The EU’s energy and climate policy governance mechanism will reveal its potential – this year will set the trend for the future
For the EU to become a leader in climate policy, strong coordination between the EU institutions and the member states is required. Despite its uninspiring name, the Governance of the Energy Union may turn out to be a key instrument in the EU energy and climate policy; perhaps more important than was initially expected. In addition to the specific obligations, the importance the member states and institutions assign to the common planning and coordination system will be of great significance. The system will undergo its first test this year during Romania’s and Finland’s Presidency of the Council of the European Union.
The Energy Union is made up of five dimensions: energy security, internal energy market, energy efficiency, carbon reduction (decarbonisation and renewable energy), and research, innovation and competitiveness. The Regulation on the Governance of the Energy Union entered into force on 24 December 2018, after two years of negotiation. This marked the creation of a system that will steer the actions required to meet the goals of the Energy Union and those specified in the Paris Agreement on climate change.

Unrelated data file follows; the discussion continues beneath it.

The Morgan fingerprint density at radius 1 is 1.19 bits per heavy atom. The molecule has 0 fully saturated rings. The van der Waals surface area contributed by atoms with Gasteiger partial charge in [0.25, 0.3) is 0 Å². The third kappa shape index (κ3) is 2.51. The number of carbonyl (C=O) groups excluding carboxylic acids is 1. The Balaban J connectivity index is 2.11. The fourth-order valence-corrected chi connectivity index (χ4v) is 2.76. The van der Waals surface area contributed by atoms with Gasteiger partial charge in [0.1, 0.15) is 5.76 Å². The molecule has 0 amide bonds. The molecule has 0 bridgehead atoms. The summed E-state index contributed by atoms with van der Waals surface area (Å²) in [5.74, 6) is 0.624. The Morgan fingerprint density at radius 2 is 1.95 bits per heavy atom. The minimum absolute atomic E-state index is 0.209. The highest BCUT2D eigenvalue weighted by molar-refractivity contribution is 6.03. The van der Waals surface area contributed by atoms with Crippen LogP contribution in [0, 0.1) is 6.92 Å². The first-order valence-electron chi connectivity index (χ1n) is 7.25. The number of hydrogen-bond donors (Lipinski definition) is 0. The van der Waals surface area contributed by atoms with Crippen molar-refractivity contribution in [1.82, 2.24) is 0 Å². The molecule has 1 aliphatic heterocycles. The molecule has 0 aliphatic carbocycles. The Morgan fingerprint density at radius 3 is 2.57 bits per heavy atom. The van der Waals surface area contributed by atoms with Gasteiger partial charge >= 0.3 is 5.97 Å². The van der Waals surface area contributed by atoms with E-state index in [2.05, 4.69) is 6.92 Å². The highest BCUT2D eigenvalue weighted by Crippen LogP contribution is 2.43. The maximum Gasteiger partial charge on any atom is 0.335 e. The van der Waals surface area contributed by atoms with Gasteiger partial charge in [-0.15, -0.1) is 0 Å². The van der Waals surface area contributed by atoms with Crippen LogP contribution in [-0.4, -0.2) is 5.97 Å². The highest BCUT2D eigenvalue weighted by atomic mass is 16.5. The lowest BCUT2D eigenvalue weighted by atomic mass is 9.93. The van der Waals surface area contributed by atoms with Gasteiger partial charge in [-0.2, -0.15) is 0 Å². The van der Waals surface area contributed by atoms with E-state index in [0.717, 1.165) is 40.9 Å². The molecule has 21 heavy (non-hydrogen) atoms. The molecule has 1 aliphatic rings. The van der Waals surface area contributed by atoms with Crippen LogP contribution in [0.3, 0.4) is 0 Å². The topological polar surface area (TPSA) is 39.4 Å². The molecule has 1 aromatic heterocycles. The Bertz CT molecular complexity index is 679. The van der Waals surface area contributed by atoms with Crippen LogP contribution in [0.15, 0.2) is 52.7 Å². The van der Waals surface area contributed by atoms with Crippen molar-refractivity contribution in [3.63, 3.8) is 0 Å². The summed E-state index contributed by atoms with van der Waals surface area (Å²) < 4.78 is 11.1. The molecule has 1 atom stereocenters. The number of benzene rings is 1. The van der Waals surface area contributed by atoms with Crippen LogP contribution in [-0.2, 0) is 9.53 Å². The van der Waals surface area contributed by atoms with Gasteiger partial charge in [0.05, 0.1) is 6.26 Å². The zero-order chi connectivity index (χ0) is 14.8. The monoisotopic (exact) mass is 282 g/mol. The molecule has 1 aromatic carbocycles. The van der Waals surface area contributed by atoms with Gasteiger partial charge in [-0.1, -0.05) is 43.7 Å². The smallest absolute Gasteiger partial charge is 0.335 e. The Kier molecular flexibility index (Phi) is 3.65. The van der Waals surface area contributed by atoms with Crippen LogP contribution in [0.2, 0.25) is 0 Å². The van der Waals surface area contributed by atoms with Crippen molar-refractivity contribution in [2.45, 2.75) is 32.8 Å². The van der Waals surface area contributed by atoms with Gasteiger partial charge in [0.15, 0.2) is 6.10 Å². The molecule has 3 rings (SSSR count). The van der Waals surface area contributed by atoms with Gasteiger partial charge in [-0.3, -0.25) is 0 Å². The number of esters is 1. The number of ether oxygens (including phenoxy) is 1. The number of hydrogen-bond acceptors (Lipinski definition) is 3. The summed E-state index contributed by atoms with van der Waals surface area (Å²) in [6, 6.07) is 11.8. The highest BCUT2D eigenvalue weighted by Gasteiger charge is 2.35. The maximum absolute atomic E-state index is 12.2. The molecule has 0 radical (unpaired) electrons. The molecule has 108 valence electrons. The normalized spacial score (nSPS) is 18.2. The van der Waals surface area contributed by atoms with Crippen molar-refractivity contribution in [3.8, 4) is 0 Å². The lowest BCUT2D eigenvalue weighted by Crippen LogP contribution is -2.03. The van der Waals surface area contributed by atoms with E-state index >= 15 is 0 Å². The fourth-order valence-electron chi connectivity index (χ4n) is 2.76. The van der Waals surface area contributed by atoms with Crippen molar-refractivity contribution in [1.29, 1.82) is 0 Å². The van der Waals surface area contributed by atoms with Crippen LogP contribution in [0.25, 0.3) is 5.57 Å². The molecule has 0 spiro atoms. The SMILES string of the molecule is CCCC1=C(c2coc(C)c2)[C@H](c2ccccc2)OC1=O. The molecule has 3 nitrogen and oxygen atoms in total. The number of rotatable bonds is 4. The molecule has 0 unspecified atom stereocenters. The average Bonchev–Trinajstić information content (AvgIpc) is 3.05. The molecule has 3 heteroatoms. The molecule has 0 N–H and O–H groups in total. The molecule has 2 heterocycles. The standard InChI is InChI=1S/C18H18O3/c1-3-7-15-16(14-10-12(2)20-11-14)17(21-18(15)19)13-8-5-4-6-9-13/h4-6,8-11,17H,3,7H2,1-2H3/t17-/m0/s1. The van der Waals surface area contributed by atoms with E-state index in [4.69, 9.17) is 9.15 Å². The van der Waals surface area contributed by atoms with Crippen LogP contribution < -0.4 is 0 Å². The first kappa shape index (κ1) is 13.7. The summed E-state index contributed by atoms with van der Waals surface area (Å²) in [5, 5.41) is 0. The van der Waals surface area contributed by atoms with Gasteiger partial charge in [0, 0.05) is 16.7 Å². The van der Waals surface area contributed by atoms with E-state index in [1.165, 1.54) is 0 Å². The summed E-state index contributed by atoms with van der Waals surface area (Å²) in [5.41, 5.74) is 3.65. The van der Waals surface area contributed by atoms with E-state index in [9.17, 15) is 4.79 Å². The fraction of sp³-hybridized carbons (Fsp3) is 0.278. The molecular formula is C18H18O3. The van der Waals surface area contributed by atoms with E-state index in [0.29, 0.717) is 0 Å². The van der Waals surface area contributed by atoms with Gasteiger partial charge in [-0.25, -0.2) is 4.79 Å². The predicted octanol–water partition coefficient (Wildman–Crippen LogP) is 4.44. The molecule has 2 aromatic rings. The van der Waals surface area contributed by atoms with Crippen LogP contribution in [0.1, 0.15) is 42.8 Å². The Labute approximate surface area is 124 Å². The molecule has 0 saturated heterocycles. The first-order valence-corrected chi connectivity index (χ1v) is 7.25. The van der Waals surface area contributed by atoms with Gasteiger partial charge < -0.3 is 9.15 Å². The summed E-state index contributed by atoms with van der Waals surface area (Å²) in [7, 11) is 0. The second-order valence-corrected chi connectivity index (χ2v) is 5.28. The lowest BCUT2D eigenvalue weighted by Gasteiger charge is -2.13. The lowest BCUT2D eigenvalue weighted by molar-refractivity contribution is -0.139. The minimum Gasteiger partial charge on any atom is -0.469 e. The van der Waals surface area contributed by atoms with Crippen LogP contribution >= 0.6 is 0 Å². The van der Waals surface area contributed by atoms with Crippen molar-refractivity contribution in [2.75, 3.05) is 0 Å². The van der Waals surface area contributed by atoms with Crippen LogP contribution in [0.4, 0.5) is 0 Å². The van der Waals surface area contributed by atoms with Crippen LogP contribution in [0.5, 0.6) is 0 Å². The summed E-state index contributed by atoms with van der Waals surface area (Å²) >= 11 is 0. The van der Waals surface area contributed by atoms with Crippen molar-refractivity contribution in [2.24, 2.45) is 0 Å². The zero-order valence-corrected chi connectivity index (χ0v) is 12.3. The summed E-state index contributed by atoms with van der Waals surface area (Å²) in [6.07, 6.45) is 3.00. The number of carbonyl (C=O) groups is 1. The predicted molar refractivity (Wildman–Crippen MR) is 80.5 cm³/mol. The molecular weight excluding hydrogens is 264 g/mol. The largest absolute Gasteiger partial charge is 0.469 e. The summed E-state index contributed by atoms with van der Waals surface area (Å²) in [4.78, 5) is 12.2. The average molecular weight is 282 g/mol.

According to the Renewable Energy Directive, the share of renewable energy of the EU’s total final consumption should be 32 per cent by 2030, but no national goals have been set for member states. For this and other EU-level goals to be met, the actions of the member states need to be monitored and steered. In practice, this will take place in the form of plans, reports and recommendations issued by the Commission. Ultimately, the Commission may – as always – make legislative proposals to pursue joint goals.
National plans under scrutiny
The first thing member states were required to do by the end of 2018 was to submit their drafts for an integrated National Energy and Climate Plan (NECP). Although this deadline was very tight - only a week from the entry into force of the regulation - member states had more or less already decided on the content of their plans. Finland submitted its draft before Christmas.